A while back, legislation known as the FAST [Fixing America’s Surface Transportation] ACT was signed into law. Buried in the litany of provisions covered by this Transportation Bill, which range from point of sale tire registration to the funding of infrastructure improvement, was a few paragraphs regarding Tire Pressure Monitoring Systems [TPMS]. While enforcement of these provisions is a ways off, and no clear indication of how they will be applied, we at Bartec are happy with the context and direction! In our opinion, the things that are a cornerstone of our message, like investing in the proper tools and training to better serve their customers, have been confirmed, at least in part, by the text of this new law!
“(1) updates the standards pertaining to tire pressure monitoring systems to ensure that a tire pressure monitoring system that is installed in a new motor vehicle after the effective date of such updated standards cannot be overridden, reset, or recalibrated in such a way that the system will no longer detect when the inflation pressure in one or more of the vehicle’s tires has fallen to or below a significantly underinflated pressure level;”
We’ll leave the law’s ultimate interpretation and application to the legal experts. However, it is Bartec’s that view the wording, at a minimum, seems to suggest that we are on the right track with our strategy and tool features and functions. Specifically speaking we think the verbiage means:
1. The systems cannot be overridden, and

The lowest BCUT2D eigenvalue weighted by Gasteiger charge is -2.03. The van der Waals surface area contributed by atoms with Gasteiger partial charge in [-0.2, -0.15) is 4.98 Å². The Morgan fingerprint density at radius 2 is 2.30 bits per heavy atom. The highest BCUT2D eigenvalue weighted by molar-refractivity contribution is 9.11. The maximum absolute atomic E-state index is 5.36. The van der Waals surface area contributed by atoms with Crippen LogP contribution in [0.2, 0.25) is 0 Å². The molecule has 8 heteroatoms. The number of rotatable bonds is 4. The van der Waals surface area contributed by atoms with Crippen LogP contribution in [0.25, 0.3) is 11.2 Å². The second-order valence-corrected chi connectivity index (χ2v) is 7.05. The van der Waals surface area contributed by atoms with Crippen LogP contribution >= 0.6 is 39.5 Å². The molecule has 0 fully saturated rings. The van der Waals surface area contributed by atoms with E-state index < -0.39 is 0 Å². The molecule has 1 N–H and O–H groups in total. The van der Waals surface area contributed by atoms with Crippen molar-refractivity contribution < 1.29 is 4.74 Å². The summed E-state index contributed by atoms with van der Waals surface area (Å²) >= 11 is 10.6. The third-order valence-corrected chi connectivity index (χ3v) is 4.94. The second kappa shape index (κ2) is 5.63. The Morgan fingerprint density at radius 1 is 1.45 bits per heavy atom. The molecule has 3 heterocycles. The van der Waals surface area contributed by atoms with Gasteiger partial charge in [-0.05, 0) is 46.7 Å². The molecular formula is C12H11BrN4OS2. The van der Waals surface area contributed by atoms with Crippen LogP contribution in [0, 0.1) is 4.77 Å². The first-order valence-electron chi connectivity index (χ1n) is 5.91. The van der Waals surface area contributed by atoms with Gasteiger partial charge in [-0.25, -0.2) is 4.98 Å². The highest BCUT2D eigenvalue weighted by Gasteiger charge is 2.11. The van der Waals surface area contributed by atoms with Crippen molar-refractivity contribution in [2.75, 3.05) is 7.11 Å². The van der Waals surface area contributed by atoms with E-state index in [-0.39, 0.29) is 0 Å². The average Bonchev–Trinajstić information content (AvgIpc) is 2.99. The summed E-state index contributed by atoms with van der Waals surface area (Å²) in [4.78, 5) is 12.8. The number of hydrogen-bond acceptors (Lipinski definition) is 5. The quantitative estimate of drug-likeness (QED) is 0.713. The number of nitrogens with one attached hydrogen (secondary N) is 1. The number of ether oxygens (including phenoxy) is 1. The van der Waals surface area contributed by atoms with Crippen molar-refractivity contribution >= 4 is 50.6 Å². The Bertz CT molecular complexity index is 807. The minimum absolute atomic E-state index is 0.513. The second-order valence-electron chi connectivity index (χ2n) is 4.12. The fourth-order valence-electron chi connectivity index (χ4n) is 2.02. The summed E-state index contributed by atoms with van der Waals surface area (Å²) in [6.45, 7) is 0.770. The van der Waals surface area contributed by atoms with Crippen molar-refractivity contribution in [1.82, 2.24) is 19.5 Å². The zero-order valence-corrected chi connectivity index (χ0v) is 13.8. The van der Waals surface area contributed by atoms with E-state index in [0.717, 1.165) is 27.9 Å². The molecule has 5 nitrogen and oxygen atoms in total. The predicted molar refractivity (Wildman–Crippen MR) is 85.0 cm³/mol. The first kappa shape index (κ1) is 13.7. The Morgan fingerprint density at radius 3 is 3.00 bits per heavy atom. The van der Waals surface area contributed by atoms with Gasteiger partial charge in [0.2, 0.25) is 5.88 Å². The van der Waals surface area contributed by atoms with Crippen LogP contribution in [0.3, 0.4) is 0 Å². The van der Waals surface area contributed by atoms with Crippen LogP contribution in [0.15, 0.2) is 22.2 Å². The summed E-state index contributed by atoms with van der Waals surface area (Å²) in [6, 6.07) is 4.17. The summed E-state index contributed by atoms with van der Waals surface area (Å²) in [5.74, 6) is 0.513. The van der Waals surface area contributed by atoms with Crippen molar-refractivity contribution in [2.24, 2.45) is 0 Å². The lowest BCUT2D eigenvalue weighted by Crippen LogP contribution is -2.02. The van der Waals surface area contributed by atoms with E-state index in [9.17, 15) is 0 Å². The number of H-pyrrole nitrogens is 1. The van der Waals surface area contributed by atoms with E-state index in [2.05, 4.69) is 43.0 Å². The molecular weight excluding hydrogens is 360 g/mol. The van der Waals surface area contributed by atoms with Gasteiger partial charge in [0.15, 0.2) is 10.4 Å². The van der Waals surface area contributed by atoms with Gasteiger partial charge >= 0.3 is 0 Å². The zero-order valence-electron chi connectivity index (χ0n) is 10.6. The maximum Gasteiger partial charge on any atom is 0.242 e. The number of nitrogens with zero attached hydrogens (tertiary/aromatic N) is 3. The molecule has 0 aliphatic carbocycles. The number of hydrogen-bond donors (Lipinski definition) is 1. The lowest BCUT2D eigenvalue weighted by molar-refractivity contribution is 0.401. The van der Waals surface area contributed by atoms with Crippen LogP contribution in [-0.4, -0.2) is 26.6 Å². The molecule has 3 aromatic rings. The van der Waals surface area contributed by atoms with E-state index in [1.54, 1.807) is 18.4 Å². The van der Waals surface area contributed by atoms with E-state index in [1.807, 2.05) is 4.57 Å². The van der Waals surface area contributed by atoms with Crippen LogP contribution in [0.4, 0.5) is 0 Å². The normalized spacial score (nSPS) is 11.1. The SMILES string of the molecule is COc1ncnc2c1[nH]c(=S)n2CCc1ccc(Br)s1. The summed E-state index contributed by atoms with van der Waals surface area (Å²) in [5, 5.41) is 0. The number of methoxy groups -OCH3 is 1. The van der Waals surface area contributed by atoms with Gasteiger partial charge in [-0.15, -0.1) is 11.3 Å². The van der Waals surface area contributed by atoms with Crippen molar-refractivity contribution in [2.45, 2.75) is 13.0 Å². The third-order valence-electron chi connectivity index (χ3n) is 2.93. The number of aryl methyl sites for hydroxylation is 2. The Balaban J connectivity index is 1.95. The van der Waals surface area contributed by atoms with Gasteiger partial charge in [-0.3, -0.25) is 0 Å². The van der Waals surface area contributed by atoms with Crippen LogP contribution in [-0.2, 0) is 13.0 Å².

2. TPMS service must always be completed in such a way as to NOT cause the system to no longer detect when the inflation pressure in one or more of the vehicle’s tires has fallen to or below a significantly underinflated pressure level.
I think we can all agree, purposely overriding vehicle safety systems is NEVER a good idea. How then, might a service provider unknowingly override a TPMS? According to the definition, anything that modifies or suspends the ordinary function of the TPMS would accomplish this. One way this could happen is plus sizing wheel and tire fitments. Let’s say a customer wishes to plus size their vehicle to the extent that impacts recommended inflation pressure [RIM], the vehicle’s TPMS must be recalibrated to that new RIM. WHAT DO YOU DO?
If you first consider that the original rule guiding TPMS performance states that the driver must be given a warning when tire pressure is 25 percent or more below the placard pressure for one to four tires, you might see where this is heading. If this customer’s new wheel and tire package require that the RIM be higher than what the vehicle is currently placarded for, therein lies the problem. If your customer’s new wheel and tire package requires a recommended inflation pressure of 50 PSI and the vehicle’s TPMS is currently set at 35 PSI, the new tires would have to be HALF FLAT before the TPMS Low-Pressure Indicator illuminated. This is clearly not safe and certainly not compliant with the rule. Some might question whether or not this makes the TPMS inoperative. Bartec suggests not even going there.
Change the Placard! Can you do it? Well, that depends on the TPMS Tool that you have. But if the question is can you do it LEGALLY, the answer is yes. Provided you follow these best practices:
1. Never lessen the vehicle's load carrying capacity
2. Always apply a supplemental placard label next to the factory label
3. Educate and inform your customer of how TPMS works and why the change to the system is needed
4. Always provide your customer with TPMS inspection report that covers the original placard value, the new settings, and the sensor ID’s by position.
If you have any questions regarding placard changing, how it’s done, or need some tips and tricks, call the Bartec USA’s Technical Support Line at  407-8767.